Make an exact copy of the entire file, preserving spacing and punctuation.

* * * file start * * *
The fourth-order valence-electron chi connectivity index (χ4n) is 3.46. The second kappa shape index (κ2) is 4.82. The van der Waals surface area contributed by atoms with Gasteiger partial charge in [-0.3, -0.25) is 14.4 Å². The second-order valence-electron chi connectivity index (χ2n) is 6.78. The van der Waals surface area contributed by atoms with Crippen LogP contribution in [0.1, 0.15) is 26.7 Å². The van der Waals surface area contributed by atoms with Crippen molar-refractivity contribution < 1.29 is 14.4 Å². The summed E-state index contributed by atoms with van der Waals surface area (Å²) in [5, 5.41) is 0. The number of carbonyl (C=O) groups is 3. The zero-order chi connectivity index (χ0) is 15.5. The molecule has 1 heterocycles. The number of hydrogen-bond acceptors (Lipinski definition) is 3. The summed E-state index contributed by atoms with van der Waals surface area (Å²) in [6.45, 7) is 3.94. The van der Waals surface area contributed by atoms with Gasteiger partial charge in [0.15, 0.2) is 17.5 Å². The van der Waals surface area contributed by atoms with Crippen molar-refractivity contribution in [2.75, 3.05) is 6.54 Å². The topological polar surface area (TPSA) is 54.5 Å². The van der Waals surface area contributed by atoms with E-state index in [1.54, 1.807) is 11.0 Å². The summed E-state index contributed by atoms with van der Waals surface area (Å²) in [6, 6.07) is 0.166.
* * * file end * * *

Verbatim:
The fourth-order valence-electron chi connectivity index (χ4n) is 3.46. The second kappa shape index (κ2) is 4.82. The van der Waals surface area contributed by atoms with Gasteiger partial charge in [-0.3, -0.25) is 14.4 Å². The second-order valence-electron chi connectivity index (χ2n) is 6.78. The van der Waals surface area contributed by atoms with Crippen LogP contribution in [0.1, 0.15) is 26.7 Å². The van der Waals surface area contributed by atoms with Crippen molar-refractivity contribution < 1.29 is 14.4 Å². The summed E-state index contributed by atoms with van der Waals surface area (Å²) in [5, 5.41) is 0. The number of carbonyl (C=O) groups is 3. The zero-order chi connectivity index (χ0) is 15.5. The molecule has 1 heterocycles. The number of hydrogen-bond acceptors (Lipinski definition) is 3. The summed E-state index contributed by atoms with van der Waals surface area (Å²) in [6.45, 7) is 3.94. The van der Waals surface area contributed by atoms with Gasteiger partial charge in [0.15, 0.2) is 17.5 Å². The van der Waals surface area contributed by atoms with Crippen molar-refractivity contribution in [2.75, 3.05) is 6.54 Å². The topological polar surface area (TPSA) is 54.5 Å². The van der Waals surface area contributed by atoms with E-state index in [1.54, 1.807) is 11.0 Å². The summed E-state index contributed by atoms with van der Waals surface area (Å²) in [6, 6.07) is 0.166.